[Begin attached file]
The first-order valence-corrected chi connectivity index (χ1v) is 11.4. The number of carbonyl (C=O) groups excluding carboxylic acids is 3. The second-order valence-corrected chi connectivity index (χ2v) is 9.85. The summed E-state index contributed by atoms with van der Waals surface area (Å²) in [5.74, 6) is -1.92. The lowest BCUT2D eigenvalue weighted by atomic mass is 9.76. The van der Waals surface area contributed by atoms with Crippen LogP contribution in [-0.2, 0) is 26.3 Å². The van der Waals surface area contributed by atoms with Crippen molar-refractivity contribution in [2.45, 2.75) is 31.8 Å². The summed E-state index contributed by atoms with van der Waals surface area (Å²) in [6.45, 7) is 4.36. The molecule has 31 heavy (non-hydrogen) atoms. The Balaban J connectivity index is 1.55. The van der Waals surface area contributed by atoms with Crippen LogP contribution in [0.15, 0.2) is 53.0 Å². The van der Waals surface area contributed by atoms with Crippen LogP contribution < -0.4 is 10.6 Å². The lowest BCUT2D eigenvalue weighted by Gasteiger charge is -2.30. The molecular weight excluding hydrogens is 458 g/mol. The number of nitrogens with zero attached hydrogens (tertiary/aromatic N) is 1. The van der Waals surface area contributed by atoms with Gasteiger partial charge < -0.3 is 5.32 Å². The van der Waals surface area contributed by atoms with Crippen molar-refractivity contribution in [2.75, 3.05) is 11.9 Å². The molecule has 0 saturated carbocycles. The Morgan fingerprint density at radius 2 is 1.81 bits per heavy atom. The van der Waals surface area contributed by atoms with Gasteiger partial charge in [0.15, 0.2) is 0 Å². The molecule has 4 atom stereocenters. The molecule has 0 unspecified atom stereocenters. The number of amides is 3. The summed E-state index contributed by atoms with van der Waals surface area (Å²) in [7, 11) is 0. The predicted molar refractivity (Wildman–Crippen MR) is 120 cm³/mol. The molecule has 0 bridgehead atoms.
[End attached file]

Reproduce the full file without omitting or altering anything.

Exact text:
The first-order valence-corrected chi connectivity index (χ1v) is 11.4. The number of carbonyl (C=O) groups excluding carboxylic acids is 3. The second-order valence-corrected chi connectivity index (χ2v) is 9.85. The summed E-state index contributed by atoms with van der Waals surface area (Å²) in [5.74, 6) is -1.92. The lowest BCUT2D eigenvalue weighted by atomic mass is 9.76. The van der Waals surface area contributed by atoms with Crippen LogP contribution in [-0.2, 0) is 26.3 Å². The van der Waals surface area contributed by atoms with Crippen molar-refractivity contribution in [2.45, 2.75) is 31.8 Å². The summed E-state index contributed by atoms with van der Waals surface area (Å²) in [6.45, 7) is 4.36. The molecule has 31 heavy (non-hydrogen) atoms. The Balaban J connectivity index is 1.55. The van der Waals surface area contributed by atoms with Crippen LogP contribution in [0.15, 0.2) is 53.0 Å². The van der Waals surface area contributed by atoms with Crippen LogP contribution < -0.4 is 10.6 Å². The lowest BCUT2D eigenvalue weighted by Gasteiger charge is -2.30. The molecular weight excluding hydrogens is 458 g/mol. The number of nitrogens with zero attached hydrogens (tertiary/aromatic N) is 1. The van der Waals surface area contributed by atoms with Gasteiger partial charge < -0.3 is 5.32 Å². The van der Waals surface area contributed by atoms with Crippen molar-refractivity contribution in [2.75, 3.05) is 11.9 Å². The molecule has 0 saturated carbocycles. The Morgan fingerprint density at radius 2 is 1.81 bits per heavy atom. The van der Waals surface area contributed by atoms with Gasteiger partial charge in [0.15, 0.2) is 0 Å². The molecule has 4 atom stereocenters. The molecule has 0 unspecified atom stereocenters. The number of amides is 3. The summed E-state index contributed by atoms with van der Waals surface area (Å²) in [7, 11) is 0. The predicted molar refractivity (Wildman–Crippen MR) is 120 cm³/mol. The molecule has 0 bridgehead atoms.